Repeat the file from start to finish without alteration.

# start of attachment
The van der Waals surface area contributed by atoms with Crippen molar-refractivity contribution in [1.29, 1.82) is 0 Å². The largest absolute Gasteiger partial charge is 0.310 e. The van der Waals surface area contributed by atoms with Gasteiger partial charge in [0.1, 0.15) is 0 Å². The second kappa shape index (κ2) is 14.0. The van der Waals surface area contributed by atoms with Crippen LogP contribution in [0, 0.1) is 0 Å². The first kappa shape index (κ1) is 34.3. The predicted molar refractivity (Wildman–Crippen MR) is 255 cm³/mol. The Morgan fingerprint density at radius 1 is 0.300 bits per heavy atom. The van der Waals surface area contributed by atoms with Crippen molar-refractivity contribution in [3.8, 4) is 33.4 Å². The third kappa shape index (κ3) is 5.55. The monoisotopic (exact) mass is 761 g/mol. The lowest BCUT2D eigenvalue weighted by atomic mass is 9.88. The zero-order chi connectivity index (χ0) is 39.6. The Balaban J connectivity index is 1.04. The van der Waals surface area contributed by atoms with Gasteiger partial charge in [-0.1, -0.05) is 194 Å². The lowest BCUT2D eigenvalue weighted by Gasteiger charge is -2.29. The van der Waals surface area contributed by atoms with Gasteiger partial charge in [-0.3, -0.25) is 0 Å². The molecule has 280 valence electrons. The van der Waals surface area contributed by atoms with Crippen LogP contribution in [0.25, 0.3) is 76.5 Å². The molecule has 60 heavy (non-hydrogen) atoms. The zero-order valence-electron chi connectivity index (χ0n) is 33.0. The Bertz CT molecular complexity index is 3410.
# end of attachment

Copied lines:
The van der Waals surface area contributed by atoms with Crippen molar-refractivity contribution in [1.29, 1.82) is 0 Å². The largest absolute Gasteiger partial charge is 0.310 e. The van der Waals surface area contributed by atoms with Gasteiger partial charge in [0.1, 0.15) is 0 Å². The second kappa shape index (κ2) is 14.0. The van der Waals surface area contributed by atoms with Crippen LogP contribution in [0, 0.1) is 0 Å². The first kappa shape index (κ1) is 34.3. The predicted molar refractivity (Wildman–Crippen MR) is 255 cm³/mol. The Morgan fingerprint density at radius 1 is 0.300 bits per heavy atom. The van der Waals surface area contributed by atoms with Crippen molar-refractivity contribution in [3.8, 4) is 33.4 Å². The third kappa shape index (κ3) is 5.55. The monoisotopic (exact) mass is 761 g/mol. The lowest BCUT2D eigenvalue weighted by atomic mass is 9.88. The zero-order chi connectivity index (χ0) is 39.6. The Balaban J connectivity index is 1.04. The van der Waals surface area contributed by atoms with Gasteiger partial charge in [-0.1, -0.05) is 194 Å². The lowest BCUT2D eigenvalue weighted by Gasteiger charge is -2.29. The van der Waals surface area contributed by atoms with Gasteiger partial charge in [-0.3, -0.25) is 0 Å². The molecule has 280 valence electrons. The van der Waals surface area contributed by atoms with Crippen LogP contribution in [0.25, 0.3) is 76.5 Å². The molecule has 60 heavy (non-hydrogen) atoms. The zero-order valence-electron chi connectivity index (χ0n) is 33.0. The Bertz CT molecular complexity index is 3410.